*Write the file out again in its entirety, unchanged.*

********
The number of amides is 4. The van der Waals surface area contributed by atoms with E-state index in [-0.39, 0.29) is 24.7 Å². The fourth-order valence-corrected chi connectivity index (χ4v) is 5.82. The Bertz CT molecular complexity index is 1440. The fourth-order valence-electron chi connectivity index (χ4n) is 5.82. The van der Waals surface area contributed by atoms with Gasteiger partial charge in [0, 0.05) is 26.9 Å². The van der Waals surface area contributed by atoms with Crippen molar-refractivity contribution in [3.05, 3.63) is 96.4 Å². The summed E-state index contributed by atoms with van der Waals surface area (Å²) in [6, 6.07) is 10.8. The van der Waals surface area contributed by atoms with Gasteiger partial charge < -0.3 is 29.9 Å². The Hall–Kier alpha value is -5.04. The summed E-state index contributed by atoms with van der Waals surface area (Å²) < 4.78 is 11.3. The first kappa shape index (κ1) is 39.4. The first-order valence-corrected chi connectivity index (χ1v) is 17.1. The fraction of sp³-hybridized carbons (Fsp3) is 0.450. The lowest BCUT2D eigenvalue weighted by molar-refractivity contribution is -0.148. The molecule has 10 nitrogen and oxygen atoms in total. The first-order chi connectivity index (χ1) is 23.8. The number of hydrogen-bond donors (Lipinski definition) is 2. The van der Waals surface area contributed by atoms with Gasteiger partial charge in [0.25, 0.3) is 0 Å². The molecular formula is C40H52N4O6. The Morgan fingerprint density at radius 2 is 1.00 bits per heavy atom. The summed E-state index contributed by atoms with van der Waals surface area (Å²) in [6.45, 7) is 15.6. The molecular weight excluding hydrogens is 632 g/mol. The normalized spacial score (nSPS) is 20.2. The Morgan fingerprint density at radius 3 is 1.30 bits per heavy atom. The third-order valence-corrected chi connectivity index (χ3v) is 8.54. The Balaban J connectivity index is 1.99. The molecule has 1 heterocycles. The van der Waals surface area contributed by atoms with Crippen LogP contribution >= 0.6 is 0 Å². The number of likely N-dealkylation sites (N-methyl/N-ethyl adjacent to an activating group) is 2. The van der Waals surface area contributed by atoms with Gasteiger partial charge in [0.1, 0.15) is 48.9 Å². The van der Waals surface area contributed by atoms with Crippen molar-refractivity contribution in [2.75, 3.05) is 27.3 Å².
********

The number of amides is 4. The van der Waals surface area contributed by atoms with E-state index in [-0.39, 0.29) is 24.7 Å². The fourth-order valence-corrected chi connectivity index (χ4v) is 5.82. The Bertz CT molecular complexity index is 1440. The fourth-order valence-electron chi connectivity index (χ4n) is 5.82. The van der Waals surface area contributed by atoms with Gasteiger partial charge in [0, 0.05) is 26.9 Å². The van der Waals surface area contributed by atoms with Crippen molar-refractivity contribution in [3.05, 3.63) is 96.4 Å². The summed E-state index contributed by atoms with van der Waals surface area (Å²) in [6, 6.07) is 10.8. The van der Waals surface area contributed by atoms with Gasteiger partial charge < -0.3 is 29.9 Å². The Hall–Kier alpha value is -5.04. The summed E-state index contributed by atoms with van der Waals surface area (Å²) < 4.78 is 11.3. The first kappa shape index (κ1) is 39.4. The first-order valence-corrected chi connectivity index (χ1v) is 17.1. The fraction of sp³-hybridized carbons (Fsp3) is 0.450. The lowest BCUT2D eigenvalue weighted by molar-refractivity contribution is -0.148. The molecule has 10 nitrogen and oxygen atoms in total. The first-order chi connectivity index (χ1) is 23.8. The number of hydrogen-bond donors (Lipinski definition) is 2. The van der Waals surface area contributed by atoms with Gasteiger partial charge in [0.25, 0.3) is 0 Å². The molecular formula is C40H52N4O6. The Morgan fingerprint density at radius 2 is 1.00 bits per heavy atom. The summed E-state index contributed by atoms with van der Waals surface area (Å²) in [6.45, 7) is 15.6. The molecular weight excluding hydrogens is 632 g/mol. The normalized spacial score (nSPS) is 20.2. The Morgan fingerprint density at radius 3 is 1.30 bits per heavy atom. The third-order valence-corrected chi connectivity index (χ3v) is 8.54. The Balaban J connectivity index is 1.99. The molecule has 1 heterocycles. The van der Waals surface area contributed by atoms with Crippen LogP contribution >= 0.6 is 0 Å². The number of likely N-dealkylation sites (N-methyl/N-ethyl adjacent to an activating group) is 2. The van der Waals surface area contributed by atoms with Gasteiger partial charge in [0.1, 0.15) is 48.9 Å². The van der Waals surface area contributed by atoms with Crippen molar-refractivity contribution in [2.75, 3.05) is 27.3 Å².